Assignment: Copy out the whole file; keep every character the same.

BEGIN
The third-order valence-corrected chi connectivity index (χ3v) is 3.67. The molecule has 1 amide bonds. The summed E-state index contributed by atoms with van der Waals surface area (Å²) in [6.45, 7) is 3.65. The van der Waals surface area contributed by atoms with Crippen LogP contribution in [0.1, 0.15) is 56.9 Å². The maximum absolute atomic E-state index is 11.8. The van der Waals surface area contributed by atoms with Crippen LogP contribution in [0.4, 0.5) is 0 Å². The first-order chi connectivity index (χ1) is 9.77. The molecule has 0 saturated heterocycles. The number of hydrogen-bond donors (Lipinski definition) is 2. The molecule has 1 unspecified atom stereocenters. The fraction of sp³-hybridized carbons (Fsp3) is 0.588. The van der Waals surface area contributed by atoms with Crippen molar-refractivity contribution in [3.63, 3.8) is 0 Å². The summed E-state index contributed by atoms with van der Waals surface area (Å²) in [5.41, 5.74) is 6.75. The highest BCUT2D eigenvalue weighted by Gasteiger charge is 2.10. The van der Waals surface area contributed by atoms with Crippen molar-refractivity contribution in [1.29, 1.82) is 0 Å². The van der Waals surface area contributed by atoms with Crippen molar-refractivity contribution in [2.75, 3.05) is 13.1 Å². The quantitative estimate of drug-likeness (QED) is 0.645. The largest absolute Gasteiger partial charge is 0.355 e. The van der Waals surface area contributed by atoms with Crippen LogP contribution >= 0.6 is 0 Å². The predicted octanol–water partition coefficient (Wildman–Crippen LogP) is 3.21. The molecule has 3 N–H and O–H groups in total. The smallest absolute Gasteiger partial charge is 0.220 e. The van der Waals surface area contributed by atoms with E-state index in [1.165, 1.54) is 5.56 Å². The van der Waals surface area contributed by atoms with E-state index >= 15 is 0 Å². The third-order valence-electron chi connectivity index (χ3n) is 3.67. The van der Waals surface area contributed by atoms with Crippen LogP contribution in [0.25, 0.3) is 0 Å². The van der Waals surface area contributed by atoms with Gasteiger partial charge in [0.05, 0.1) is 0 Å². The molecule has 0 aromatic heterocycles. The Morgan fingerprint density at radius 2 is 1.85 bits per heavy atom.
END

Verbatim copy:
The third-order valence-corrected chi connectivity index (χ3v) is 3.67. The molecule has 1 amide bonds. The summed E-state index contributed by atoms with van der Waals surface area (Å²) in [6.45, 7) is 3.65. The van der Waals surface area contributed by atoms with Crippen LogP contribution in [0.1, 0.15) is 56.9 Å². The maximum absolute atomic E-state index is 11.8. The van der Waals surface area contributed by atoms with Crippen LogP contribution in [0.4, 0.5) is 0 Å². The first-order chi connectivity index (χ1) is 9.77. The molecule has 0 saturated heterocycles. The number of hydrogen-bond donors (Lipinski definition) is 2. The molecule has 1 unspecified atom stereocenters. The fraction of sp³-hybridized carbons (Fsp3) is 0.588. The van der Waals surface area contributed by atoms with Crippen molar-refractivity contribution in [3.63, 3.8) is 0 Å². The summed E-state index contributed by atoms with van der Waals surface area (Å²) in [5.41, 5.74) is 6.75. The highest BCUT2D eigenvalue weighted by Gasteiger charge is 2.10. The van der Waals surface area contributed by atoms with Crippen molar-refractivity contribution in [1.29, 1.82) is 0 Å². The van der Waals surface area contributed by atoms with Crippen molar-refractivity contribution in [2.75, 3.05) is 13.1 Å². The quantitative estimate of drug-likeness (QED) is 0.645. The largest absolute Gasteiger partial charge is 0.355 e. The van der Waals surface area contributed by atoms with Crippen LogP contribution >= 0.6 is 0 Å². The predicted octanol–water partition coefficient (Wildman–Crippen LogP) is 3.21. The molecule has 3 N–H and O–H groups in total. The smallest absolute Gasteiger partial charge is 0.220 e. The van der Waals surface area contributed by atoms with E-state index in [1.165, 1.54) is 5.56 Å². The van der Waals surface area contributed by atoms with E-state index >= 15 is 0 Å². The third-order valence-electron chi connectivity index (χ3n) is 3.67. The van der Waals surface area contributed by atoms with Crippen LogP contribution in [0.25, 0.3) is 0 Å². The van der Waals surface area contributed by atoms with Gasteiger partial charge in [0.05, 0.1) is 0 Å². The molecule has 0 aromatic heterocycles. The Morgan fingerprint density at radius 2 is 1.85 bits per heavy atom.